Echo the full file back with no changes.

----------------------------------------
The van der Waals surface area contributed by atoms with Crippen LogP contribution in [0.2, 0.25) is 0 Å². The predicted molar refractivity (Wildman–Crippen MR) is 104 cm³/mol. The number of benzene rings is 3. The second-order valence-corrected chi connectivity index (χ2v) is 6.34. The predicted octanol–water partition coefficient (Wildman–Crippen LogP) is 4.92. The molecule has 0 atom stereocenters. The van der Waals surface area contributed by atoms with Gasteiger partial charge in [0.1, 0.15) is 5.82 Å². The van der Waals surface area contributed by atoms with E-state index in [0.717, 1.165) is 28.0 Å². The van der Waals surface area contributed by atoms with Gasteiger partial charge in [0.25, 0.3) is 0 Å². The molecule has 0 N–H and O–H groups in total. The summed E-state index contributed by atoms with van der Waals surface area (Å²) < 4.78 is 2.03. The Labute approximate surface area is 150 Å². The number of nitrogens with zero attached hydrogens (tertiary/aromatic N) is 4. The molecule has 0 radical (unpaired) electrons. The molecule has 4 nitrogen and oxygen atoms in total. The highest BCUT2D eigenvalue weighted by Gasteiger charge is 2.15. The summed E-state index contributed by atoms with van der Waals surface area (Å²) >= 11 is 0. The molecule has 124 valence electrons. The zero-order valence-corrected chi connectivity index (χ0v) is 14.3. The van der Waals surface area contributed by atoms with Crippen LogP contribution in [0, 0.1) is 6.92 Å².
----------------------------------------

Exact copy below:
The van der Waals surface area contributed by atoms with Crippen LogP contribution in [0.2, 0.25) is 0 Å². The predicted molar refractivity (Wildman–Crippen MR) is 104 cm³/mol. The number of benzene rings is 3. The second-order valence-corrected chi connectivity index (χ2v) is 6.34. The predicted octanol–water partition coefficient (Wildman–Crippen LogP) is 4.92. The molecule has 0 atom stereocenters. The van der Waals surface area contributed by atoms with Gasteiger partial charge in [0.1, 0.15) is 5.82 Å². The van der Waals surface area contributed by atoms with E-state index in [0.717, 1.165) is 28.0 Å². The van der Waals surface area contributed by atoms with Gasteiger partial charge in [0.25, 0.3) is 0 Å². The molecule has 0 N–H and O–H groups in total. The summed E-state index contributed by atoms with van der Waals surface area (Å²) < 4.78 is 2.03. The Labute approximate surface area is 150 Å². The number of nitrogens with zero attached hydrogens (tertiary/aromatic N) is 4. The molecule has 0 radical (unpaired) electrons. The molecule has 4 nitrogen and oxygen atoms in total. The highest BCUT2D eigenvalue weighted by Gasteiger charge is 2.15. The summed E-state index contributed by atoms with van der Waals surface area (Å²) >= 11 is 0. The molecule has 124 valence electrons. The zero-order valence-corrected chi connectivity index (χ0v) is 14.3. The van der Waals surface area contributed by atoms with Crippen LogP contribution in [0, 0.1) is 6.92 Å².